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Why It’s Better to Get Fired Right Away Than a Year From Now

February 9, 2017, 11:00 AM UTC
Businesswoman carrying a box with her personal items
Businesswoman carrying a box with her personal items
STOCK4B Getty Images/Stock4B Creative

The Leadership Insiders network is an online community where the most thoughtful and influential people in business contribute answers to timely questions about careers and leadership. Today’s answer to the question, “How can you bounce back after making a major mistake?” is written by Ratmir Timashev, co-founder of Veeam.

Every entrepreneur starts their career with strengths and weaknesses. I started out in tech with a science background and was always more focused on product development and meeting customer needs than being a typical manager. Over the course of 20 years, I have recognized a need to expand my view and develop other skills critical to the business and managerial aspects of leading a company—but those abilities weren’t developed without some early mistakes.

When I founded Aelita Software, many of my miscues were personnel decisions. One of our founding partners contributed far less to the company than the rest of us did, yet we procrastinated on moving on from him. We also made major mistakes in hiring for our head sales role, going through several executives in a short period of time. With each hire, things got a little bit better, but ultimately we were overpaying for employees that were severely under-delivering.

The lesson I took away from this experience is to cut losses sooner rather than later. It took years to resolve these errors. I adopted the “hire slow, fire fast” mantra and learned that when the right people are in place, a leader can simultaneously be demanding and trusting of their employees.

Bouncing back from these early mistakes involved two key decisions. The first was to focus on my strengths. I came from a technical background, not a business one, so it was natural for me to redouble my efforts in product development. I believed it was critical to work hand-in-hand with customers, going through many revisions and updates until the company found something that was appealing to a mass audience. I spent much of my time traveling around the country and meeting with customers to identify specific problems and incorporate the feedback into our product.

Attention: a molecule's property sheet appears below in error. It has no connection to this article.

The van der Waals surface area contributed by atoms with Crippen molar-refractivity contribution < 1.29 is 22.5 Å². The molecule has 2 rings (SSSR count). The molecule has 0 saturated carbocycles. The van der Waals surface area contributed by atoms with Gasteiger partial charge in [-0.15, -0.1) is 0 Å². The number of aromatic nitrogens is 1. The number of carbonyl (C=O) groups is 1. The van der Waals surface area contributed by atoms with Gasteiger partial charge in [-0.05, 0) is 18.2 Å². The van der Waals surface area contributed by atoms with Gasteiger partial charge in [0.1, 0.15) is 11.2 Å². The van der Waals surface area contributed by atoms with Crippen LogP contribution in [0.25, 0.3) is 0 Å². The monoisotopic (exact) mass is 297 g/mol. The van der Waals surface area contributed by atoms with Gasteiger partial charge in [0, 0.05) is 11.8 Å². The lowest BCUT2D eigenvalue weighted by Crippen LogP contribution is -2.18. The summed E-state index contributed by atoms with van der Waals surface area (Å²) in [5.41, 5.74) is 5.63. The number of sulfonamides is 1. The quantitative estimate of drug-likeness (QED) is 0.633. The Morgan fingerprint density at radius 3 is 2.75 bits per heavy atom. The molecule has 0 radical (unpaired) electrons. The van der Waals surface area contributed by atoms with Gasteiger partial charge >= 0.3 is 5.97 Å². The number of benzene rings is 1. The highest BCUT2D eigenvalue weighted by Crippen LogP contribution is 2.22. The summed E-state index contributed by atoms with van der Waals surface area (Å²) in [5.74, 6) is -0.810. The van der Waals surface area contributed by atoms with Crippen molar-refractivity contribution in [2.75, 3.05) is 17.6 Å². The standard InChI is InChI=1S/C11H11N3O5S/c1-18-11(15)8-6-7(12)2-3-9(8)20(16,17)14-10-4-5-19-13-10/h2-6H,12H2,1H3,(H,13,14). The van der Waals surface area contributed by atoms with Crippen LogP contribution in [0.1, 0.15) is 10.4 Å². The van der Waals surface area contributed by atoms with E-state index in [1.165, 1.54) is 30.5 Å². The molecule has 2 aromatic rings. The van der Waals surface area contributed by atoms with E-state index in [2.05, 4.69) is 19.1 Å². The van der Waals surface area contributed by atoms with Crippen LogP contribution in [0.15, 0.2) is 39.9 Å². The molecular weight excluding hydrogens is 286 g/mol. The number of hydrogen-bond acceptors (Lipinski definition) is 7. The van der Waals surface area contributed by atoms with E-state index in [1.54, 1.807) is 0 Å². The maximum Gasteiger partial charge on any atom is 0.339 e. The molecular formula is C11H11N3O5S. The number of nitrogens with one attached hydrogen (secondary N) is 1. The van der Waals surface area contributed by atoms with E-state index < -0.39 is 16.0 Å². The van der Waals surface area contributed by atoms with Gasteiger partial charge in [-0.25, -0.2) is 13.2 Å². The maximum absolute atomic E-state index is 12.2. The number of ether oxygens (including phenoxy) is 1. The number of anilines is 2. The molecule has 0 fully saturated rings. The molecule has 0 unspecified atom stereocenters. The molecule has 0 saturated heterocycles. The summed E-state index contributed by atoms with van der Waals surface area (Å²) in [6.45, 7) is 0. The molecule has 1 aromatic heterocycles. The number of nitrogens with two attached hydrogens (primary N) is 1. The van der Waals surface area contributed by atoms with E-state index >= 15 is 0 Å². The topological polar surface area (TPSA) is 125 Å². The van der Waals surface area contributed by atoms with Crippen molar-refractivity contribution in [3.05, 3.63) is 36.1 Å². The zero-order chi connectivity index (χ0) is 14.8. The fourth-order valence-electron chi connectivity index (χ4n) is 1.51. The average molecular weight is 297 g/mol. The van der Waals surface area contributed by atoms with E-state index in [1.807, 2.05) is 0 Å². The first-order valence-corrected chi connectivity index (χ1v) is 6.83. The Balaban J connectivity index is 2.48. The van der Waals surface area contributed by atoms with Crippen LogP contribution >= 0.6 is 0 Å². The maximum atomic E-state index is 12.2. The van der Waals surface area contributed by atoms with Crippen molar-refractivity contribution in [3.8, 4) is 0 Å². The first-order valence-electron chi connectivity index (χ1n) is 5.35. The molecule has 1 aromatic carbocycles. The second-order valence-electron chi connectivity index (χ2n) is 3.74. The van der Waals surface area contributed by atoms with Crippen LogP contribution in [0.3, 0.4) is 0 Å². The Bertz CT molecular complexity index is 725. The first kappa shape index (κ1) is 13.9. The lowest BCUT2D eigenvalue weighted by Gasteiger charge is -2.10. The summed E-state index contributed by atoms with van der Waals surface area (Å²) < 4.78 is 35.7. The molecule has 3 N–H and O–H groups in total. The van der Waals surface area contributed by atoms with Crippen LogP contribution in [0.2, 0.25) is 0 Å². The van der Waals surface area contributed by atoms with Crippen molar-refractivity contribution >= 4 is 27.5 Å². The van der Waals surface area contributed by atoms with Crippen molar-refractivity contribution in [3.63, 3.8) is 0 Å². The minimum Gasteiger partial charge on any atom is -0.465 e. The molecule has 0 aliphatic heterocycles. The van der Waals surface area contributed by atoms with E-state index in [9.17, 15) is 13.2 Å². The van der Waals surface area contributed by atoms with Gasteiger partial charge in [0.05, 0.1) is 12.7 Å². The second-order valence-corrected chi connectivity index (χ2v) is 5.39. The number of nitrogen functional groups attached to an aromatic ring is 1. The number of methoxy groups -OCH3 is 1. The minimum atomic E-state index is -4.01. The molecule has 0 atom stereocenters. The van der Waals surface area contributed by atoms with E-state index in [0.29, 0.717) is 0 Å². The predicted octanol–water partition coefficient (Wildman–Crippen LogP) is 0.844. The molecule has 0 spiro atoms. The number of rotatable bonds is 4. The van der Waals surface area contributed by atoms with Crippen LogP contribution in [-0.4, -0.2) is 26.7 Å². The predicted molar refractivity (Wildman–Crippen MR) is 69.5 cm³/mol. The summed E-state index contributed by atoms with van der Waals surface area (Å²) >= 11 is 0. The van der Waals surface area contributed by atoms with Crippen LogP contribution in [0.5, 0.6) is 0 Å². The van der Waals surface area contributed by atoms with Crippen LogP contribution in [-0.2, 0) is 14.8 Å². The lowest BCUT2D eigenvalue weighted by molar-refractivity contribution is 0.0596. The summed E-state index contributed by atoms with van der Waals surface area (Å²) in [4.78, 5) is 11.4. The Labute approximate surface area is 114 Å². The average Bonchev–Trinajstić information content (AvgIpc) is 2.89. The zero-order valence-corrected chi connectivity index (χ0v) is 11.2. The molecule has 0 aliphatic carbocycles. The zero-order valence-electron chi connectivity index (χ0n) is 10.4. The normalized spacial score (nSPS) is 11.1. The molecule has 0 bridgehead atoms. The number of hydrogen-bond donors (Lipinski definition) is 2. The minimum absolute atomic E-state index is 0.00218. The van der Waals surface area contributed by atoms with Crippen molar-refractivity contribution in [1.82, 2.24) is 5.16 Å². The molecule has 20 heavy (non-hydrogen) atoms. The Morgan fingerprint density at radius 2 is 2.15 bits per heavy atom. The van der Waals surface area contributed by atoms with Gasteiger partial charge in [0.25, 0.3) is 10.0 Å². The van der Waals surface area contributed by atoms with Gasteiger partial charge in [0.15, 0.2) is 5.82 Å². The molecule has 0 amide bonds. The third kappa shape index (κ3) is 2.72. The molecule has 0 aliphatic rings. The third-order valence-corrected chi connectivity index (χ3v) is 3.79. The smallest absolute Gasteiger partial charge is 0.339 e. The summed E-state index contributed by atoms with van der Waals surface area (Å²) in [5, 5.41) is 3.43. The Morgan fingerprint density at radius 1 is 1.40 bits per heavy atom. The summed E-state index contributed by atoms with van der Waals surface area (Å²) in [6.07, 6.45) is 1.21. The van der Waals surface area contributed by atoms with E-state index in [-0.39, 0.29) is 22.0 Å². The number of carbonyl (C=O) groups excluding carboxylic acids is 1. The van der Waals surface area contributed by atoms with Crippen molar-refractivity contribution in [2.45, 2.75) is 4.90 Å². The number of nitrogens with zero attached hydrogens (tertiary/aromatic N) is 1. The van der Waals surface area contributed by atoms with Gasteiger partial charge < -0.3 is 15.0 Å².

The other decision was to seek the guidance of someone from whom I could learn. Ultimately, I developed as a business leader under the mentorship of a venture capitalist I knew. We were both on the younger side for our positions, which made us a strong match. The leadership skills I needed to develop—team building, hiring, managing personalities, and sales development—were all in his areas of expertise.

Our company had gone through many different sales managers, all with underwhelming results. The VC taught me how to identify talent and integrate it into a company culture that gave managers latitude to hit results, but was quick to move on from managers that couldn’t achieve our goals. This mentality helped me build the type of team that matched what our company—an upstart competitor out to redefine a moribund sector of the tech world.

The best formula to bounce back from a mistake is to acknowledge it, learn from it, and seek help on how to avoid it next time. It’s also critical not to freeze after making an error. I sought out the VC’s advice and ultimately learned a great deal from him, which I never could have done had I remained standing still.

I also worked twice as hard at playing to my strengths, hiring excellent people with skills that complemented mine, diving deep into product development, and talking extensively with our customers to fully understand their pain points and how best to solve them. As a result, I was able to become an effective leader with the skills I needed to develop my business and move beyond my mistakes.